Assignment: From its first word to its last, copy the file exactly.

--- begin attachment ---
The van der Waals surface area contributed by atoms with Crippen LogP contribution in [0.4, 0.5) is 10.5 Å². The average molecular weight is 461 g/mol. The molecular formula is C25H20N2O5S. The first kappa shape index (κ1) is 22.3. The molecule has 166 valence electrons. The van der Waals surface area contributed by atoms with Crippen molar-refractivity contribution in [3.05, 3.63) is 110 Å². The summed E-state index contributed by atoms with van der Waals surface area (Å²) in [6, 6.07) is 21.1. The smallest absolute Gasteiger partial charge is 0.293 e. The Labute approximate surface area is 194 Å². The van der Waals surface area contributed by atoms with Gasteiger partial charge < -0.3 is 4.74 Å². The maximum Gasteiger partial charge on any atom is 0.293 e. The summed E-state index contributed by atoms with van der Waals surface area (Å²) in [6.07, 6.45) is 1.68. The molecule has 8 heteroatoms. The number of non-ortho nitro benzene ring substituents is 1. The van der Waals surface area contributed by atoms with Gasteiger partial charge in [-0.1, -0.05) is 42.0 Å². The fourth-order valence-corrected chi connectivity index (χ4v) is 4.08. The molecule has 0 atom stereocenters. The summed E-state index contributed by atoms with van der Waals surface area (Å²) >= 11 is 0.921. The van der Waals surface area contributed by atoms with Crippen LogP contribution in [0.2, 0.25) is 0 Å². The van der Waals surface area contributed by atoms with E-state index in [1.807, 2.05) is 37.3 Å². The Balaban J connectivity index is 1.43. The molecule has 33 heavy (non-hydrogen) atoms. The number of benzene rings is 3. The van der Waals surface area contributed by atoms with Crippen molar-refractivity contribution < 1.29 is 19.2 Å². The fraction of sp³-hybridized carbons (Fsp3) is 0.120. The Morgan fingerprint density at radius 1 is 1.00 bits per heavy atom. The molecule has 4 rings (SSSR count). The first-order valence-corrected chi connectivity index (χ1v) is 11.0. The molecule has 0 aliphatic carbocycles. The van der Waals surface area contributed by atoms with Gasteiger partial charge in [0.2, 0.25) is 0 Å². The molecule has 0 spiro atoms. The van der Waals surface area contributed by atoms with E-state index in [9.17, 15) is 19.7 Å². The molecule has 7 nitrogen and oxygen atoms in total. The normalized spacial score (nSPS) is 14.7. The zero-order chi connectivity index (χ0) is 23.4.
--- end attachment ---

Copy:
The van der Waals surface area contributed by atoms with Crippen LogP contribution in [0.4, 0.5) is 10.5 Å². The average molecular weight is 461 g/mol. The molecular formula is C25H20N2O5S. The first kappa shape index (κ1) is 22.3. The molecule has 166 valence electrons. The van der Waals surface area contributed by atoms with Crippen molar-refractivity contribution in [3.05, 3.63) is 110 Å². The summed E-state index contributed by atoms with van der Waals surface area (Å²) in [6, 6.07) is 21.1. The smallest absolute Gasteiger partial charge is 0.293 e. The Labute approximate surface area is 194 Å². The van der Waals surface area contributed by atoms with Gasteiger partial charge < -0.3 is 4.74 Å². The maximum Gasteiger partial charge on any atom is 0.293 e. The summed E-state index contributed by atoms with van der Waals surface area (Å²) in [6.07, 6.45) is 1.68. The molecule has 8 heteroatoms. The number of non-ortho nitro benzene ring substituents is 1. The van der Waals surface area contributed by atoms with Gasteiger partial charge in [-0.1, -0.05) is 42.0 Å². The fourth-order valence-corrected chi connectivity index (χ4v) is 4.08. The molecule has 0 atom stereocenters. The summed E-state index contributed by atoms with van der Waals surface area (Å²) >= 11 is 0.921. The van der Waals surface area contributed by atoms with Crippen LogP contribution in [0.2, 0.25) is 0 Å². The van der Waals surface area contributed by atoms with E-state index in [1.807, 2.05) is 37.3 Å². The Balaban J connectivity index is 1.43. The molecule has 33 heavy (non-hydrogen) atoms. The number of benzene rings is 3. The van der Waals surface area contributed by atoms with Crippen molar-refractivity contribution < 1.29 is 19.2 Å². The fraction of sp³-hybridized carbons (Fsp3) is 0.120. The Morgan fingerprint density at radius 1 is 1.00 bits per heavy atom. The molecule has 4 rings (SSSR count). The first-order valence-corrected chi connectivity index (χ1v) is 11.0. The molecule has 0 aliphatic carbocycles. The van der Waals surface area contributed by atoms with Gasteiger partial charge in [0.2, 0.25) is 0 Å². The molecule has 0 spiro atoms. The van der Waals surface area contributed by atoms with E-state index in [9.17, 15) is 19.7 Å². The molecule has 7 nitrogen and oxygen atoms in total. The normalized spacial score (nSPS) is 14.7. The zero-order chi connectivity index (χ0) is 23.4.